I just experienced one of my poorer mama decisions right alongside one of my proudest parenting moments. I’ll set the stage:
Ryan has been gone for a week, and God has truly provided the boys and me with the patience and grace we’ve all needed to get through this time...mostly (at the beginning of the week, we were rushing into the car to make it to school on time and Liam said sweetly, “Remember, Mama, you are working on not getting so frustrated in the mornings.”)
But today all that patience and love has been wearing a little thin. For the last two days we have been pretty housebound, because my darling Sawyer boy has strep throat. Oh boy, has the stir-craziness set in. This evening I dropped Liam off for a playdate, and the car ride home with my two remaining boys was full of screaming, crying, begging, and whining--mostly coming from the boys, but I may have joined in a time or two. By the time we got home, I knew we needed a change of scenery. It was only 6:30, so I got into my running clothes, bundled up the boys, strapped them in the stroller, put Harper on the leash and set out for an adventure. I headed into the neighborhood behind us, because it is mostly uninhabited and feels like you’re deep in a beautiful forest. My BRILLIANT plan was that we would explore this wilderness, I would sneak in a little exercise, and we would come back home full of endorphins. I thought we would for sure be back in 30 minutes before it got too dark.
At first it was truly blissful. The boys squealed in delight as we were literally surrounded by prancing deer, and I was running (downhill) with what I imagined to be the ease of a marathon runner. I was teaching Harper how to run alongside the stroller, and she was catching on pretty fast. I was so pleased with us that I went too far. Then a lot of things went wrong. First, it got dark almost instantly. Then, I got a little turned around and couldn’t figure out which road curved back toward our house. Finally, my phone died. I pushed on through the dark until I found a road that would lead back to our house, but I realized it was the one that was a steep uphill for over a mile. By this time, my legs and forearms were shaking from my overzealous running before, and I was feeling very foolish and worried about us being far away from our house...in the dark...in cougar territory...without a cell phone (I’m ashamed as I write this!) This neighborhood’s all-natural ambiance means no street lamps, so I started pushing my double stroller and dragging my exhausted dog up the hill; I knew I wouldn’t be able to find our way back to the flatter path.
When I started huffing and puffing right away, Sawyer said confidently, “Mama, God is always by your side.” I chuckled in between gasps and sputtered, “Thanks, baby. Just pray that Mama stays strong enough to push us up this hill.” And even though I had been mostly joking, Sawyer bowed his head and prayed a prayer that blew me away. He said,
Thank you for giving Mama the strength to get us home.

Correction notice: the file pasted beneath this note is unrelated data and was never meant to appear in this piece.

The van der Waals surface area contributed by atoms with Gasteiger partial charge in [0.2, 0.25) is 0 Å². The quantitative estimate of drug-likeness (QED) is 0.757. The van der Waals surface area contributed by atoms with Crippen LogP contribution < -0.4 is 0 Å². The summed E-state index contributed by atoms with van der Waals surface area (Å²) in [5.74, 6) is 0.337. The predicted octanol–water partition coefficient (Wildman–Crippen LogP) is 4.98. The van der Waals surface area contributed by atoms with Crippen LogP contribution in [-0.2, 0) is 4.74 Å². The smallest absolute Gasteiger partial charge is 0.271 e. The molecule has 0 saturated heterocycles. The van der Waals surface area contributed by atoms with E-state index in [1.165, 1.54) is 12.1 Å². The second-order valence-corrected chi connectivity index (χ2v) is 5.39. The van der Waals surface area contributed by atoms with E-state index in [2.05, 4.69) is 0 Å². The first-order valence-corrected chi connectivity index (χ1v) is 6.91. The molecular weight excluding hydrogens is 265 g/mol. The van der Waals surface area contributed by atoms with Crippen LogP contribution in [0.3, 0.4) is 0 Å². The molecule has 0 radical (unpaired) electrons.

And thank you for not letting anything eat us...like cheetahs or tigers or pythons or bears.
Of course, God did give me the strength I needed to get us home without getting eaten (it helped that Sawyer kept shouting, “GOD IS ALWAYS ON OUR SIDE!”). And I definitely got some exercise! But what I’m going to take away from this adventure is what I learned from Sawyer’s prayer. Sawyer didn’t say, “Please give Mama the strength,” he thanked God for giving me the strength before he actually had. He prayed with audacious and un-jaded assurance that God would answer his prayer. How often do I pray with hesitation? How often do start my prayers with a polite and demure, please-sir-if-you-have-the-time kind of entreaty? Life has taught me that my prayers do not always get answered the way I want them to, but that does not mean that I should stop praying with the assurance that God will move through my prayer in order to work all things for good for those who love him.
The other part I LOVE about Sawyer’s prayer is the creativity. He didn’t know that we were actually in cougar country and not cheetah-tiger-python-bear territory, but in his mind all things are possible. As I’ve gotten older, I have gotten less creative about what I am praying for and how I believe everything can work out. I start to think that I'm just praying against sadness or feeling discouraged or people's hurtful actions. I forget that I am praying against an active enemy who is constantly trying to take me down. My prayers are too tame in light of the great spiritual battle that is raging all around me. I also think there are a limited number of solutions to the problems I face. I forget that I serve the same God who had bread rain from the dessert sky when his people were hungry, who crumpled Jericho’s fortress just by having his people do a marching band routine around its walls, who had Jonah learn his lesson in the belly of a giant fish, who had a virgin give birth to our Savior and who raised Jesus from the dead. I serve a creative God who’s creativity knows no earthly bounds.
Once again, I have learned something incredible from one of my sons. I want to pray more like Sawyer--with audacious assurance and creativity. I want to pray with confidence in my God who is always on my side.